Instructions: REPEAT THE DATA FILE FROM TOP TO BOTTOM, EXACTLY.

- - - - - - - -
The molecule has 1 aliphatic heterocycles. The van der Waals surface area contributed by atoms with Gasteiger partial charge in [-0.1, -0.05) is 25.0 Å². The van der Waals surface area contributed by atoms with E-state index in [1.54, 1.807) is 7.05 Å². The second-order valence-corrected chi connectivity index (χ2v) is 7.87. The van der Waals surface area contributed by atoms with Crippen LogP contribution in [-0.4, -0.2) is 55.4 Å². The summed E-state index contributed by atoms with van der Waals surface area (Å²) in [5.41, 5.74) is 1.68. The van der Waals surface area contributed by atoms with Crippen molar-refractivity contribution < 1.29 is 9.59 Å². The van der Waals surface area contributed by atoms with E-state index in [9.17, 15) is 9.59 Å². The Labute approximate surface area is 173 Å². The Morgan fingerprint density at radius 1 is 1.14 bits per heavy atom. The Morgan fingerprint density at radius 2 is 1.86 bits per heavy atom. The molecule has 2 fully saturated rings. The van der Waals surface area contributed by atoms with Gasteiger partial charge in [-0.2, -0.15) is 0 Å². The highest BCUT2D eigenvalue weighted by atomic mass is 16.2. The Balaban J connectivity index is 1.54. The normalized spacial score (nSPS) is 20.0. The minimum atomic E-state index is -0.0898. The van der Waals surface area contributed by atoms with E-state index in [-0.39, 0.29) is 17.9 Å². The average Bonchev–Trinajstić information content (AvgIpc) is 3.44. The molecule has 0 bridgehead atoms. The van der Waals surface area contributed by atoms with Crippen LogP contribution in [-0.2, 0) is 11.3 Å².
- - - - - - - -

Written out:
The molecule has 1 aliphatic heterocycles. The van der Waals surface area contributed by atoms with Gasteiger partial charge in [-0.1, -0.05) is 25.0 Å². The van der Waals surface area contributed by atoms with E-state index in [1.54, 1.807) is 7.05 Å². The second-order valence-corrected chi connectivity index (χ2v) is 7.87. The van der Waals surface area contributed by atoms with Crippen LogP contribution in [-0.4, -0.2) is 55.4 Å². The summed E-state index contributed by atoms with van der Waals surface area (Å²) in [5.41, 5.74) is 1.68. The van der Waals surface area contributed by atoms with Crippen molar-refractivity contribution < 1.29 is 9.59 Å². The van der Waals surface area contributed by atoms with E-state index in [9.17, 15) is 9.59 Å². The Labute approximate surface area is 173 Å². The Morgan fingerprint density at radius 1 is 1.14 bits per heavy atom. The Morgan fingerprint density at radius 2 is 1.86 bits per heavy atom. The molecule has 2 fully saturated rings. The van der Waals surface area contributed by atoms with Gasteiger partial charge in [-0.2, -0.15) is 0 Å². The highest BCUT2D eigenvalue weighted by atomic mass is 16.2. The Balaban J connectivity index is 1.54. The normalized spacial score (nSPS) is 20.0. The minimum atomic E-state index is -0.0898. The van der Waals surface area contributed by atoms with E-state index in [-0.39, 0.29) is 17.9 Å². The average Bonchev–Trinajstić information content (AvgIpc) is 3.44. The molecule has 0 bridgehead atoms. The van der Waals surface area contributed by atoms with Crippen LogP contribution in [-0.2, 0) is 11.3 Å².